| Introduction| Glossary|

M&T analysis on a 'campaign' basis

It is a basic principle of M&T, that consumption is in many instances determined by measurable driving factors according to consistent relationships which, once determined, enable accurate weekly or monthly targets to be set using expected-consumption formulae. Often the relationship between consumption and its drivers is either naturally a straight line or can be manipulated to be one; M&T analysis campaigns involve looking at these straight-line relationships, as applied to historical consumption and driver figures, to see if they make sense.

Here are three examples for buildings heated by steam. The weekly steam quantity consumed is related to the number of degree days per week (the degree day figure is an index of how cold the week was).

The first is quite a typical example. About 60,000 kg per week is used regardless of the weather, on top of which the consumption varies in proportion to the degree-day value.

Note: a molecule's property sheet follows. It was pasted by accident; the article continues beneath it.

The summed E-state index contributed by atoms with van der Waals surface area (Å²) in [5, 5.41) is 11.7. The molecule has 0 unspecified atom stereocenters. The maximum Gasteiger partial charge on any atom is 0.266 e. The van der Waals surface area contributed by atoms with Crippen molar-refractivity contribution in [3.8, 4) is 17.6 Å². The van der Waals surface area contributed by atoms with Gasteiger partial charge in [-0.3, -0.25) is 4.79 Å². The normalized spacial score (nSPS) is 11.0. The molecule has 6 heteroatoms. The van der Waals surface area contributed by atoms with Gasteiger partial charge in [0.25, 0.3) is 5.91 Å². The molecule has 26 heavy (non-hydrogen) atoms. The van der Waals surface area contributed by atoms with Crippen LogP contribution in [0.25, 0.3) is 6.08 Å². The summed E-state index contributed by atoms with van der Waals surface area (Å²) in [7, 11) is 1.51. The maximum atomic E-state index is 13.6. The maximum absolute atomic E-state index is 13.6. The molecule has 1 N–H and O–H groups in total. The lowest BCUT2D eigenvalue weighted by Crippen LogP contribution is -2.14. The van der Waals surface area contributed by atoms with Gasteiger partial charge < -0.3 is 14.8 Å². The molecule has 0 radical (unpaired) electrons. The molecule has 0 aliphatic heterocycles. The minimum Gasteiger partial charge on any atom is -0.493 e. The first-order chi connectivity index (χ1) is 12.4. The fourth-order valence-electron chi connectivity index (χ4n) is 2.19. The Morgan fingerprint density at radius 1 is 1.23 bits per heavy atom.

Note: You might consider the illustrated target characteristic line is too low on the chart. Click here for an explanation of how such an 'aggressive' target can be shown to be achievable.

This example looks abnormal for a space-heating load since the line has a shallower slope, and higher intercept on the y axis, than might be expected. This suggests that too much heat is being delivered in mild weather (low degree-day values). Such behaviour may suggest inadequate control, excessive standing heat loss from the heating plant, or possibly (if the building has air conditioning) simultaneous heating and cooling.

This final example has the lowest fixed consumption of the three, suggesting that fuel is used exclusively for space heating and without substantial standing losses. However, the scatter of points on the chart is very broad, indicating that there are factors other than simple prevailing air temperature influencing consumption. One possible factor might be prevailing wind, and if so, the apparently high sensitivity to the wind could suggest that the building is insufficiently draughtproof.